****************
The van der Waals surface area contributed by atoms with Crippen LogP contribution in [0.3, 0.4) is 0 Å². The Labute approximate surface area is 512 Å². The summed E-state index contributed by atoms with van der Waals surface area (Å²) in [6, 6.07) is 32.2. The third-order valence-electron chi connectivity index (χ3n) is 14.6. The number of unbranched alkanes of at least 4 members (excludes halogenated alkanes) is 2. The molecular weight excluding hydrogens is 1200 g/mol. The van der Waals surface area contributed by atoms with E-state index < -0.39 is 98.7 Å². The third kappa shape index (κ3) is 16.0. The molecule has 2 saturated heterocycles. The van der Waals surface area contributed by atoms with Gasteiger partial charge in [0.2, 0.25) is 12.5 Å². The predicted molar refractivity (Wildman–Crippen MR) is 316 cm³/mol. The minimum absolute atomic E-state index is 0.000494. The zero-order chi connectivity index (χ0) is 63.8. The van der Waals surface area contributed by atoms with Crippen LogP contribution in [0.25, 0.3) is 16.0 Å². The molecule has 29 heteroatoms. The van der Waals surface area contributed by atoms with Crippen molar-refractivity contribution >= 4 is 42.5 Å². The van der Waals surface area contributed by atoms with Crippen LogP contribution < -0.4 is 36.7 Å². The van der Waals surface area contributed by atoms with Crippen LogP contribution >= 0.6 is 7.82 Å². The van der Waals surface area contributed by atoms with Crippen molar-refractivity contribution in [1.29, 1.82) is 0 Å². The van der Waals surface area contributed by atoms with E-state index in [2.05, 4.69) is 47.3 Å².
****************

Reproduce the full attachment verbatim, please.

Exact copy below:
The van der Waals surface area contributed by atoms with Crippen LogP contribution in [0.3, 0.4) is 0 Å². The Labute approximate surface area is 512 Å². The summed E-state index contributed by atoms with van der Waals surface area (Å²) in [6, 6.07) is 32.2. The third-order valence-electron chi connectivity index (χ3n) is 14.6. The number of unbranched alkanes of at least 4 members (excludes halogenated alkanes) is 2. The molecular weight excluding hydrogens is 1200 g/mol. The van der Waals surface area contributed by atoms with E-state index < -0.39 is 98.7 Å². The third kappa shape index (κ3) is 16.0. The molecule has 2 saturated heterocycles. The van der Waals surface area contributed by atoms with Gasteiger partial charge in [0.2, 0.25) is 12.5 Å². The predicted molar refractivity (Wildman–Crippen MR) is 316 cm³/mol. The minimum absolute atomic E-state index is 0.000494. The zero-order chi connectivity index (χ0) is 63.8. The van der Waals surface area contributed by atoms with Crippen LogP contribution in [0.25, 0.3) is 16.0 Å². The molecule has 29 heteroatoms. The van der Waals surface area contributed by atoms with Crippen molar-refractivity contribution >= 4 is 42.5 Å². The van der Waals surface area contributed by atoms with Crippen LogP contribution < -0.4 is 36.7 Å². The van der Waals surface area contributed by atoms with Crippen LogP contribution >= 0.6 is 7.82 Å². The van der Waals surface area contributed by atoms with Crippen molar-refractivity contribution in [1.29, 1.82) is 0 Å². The van der Waals surface area contributed by atoms with E-state index in [2.05, 4.69) is 47.3 Å².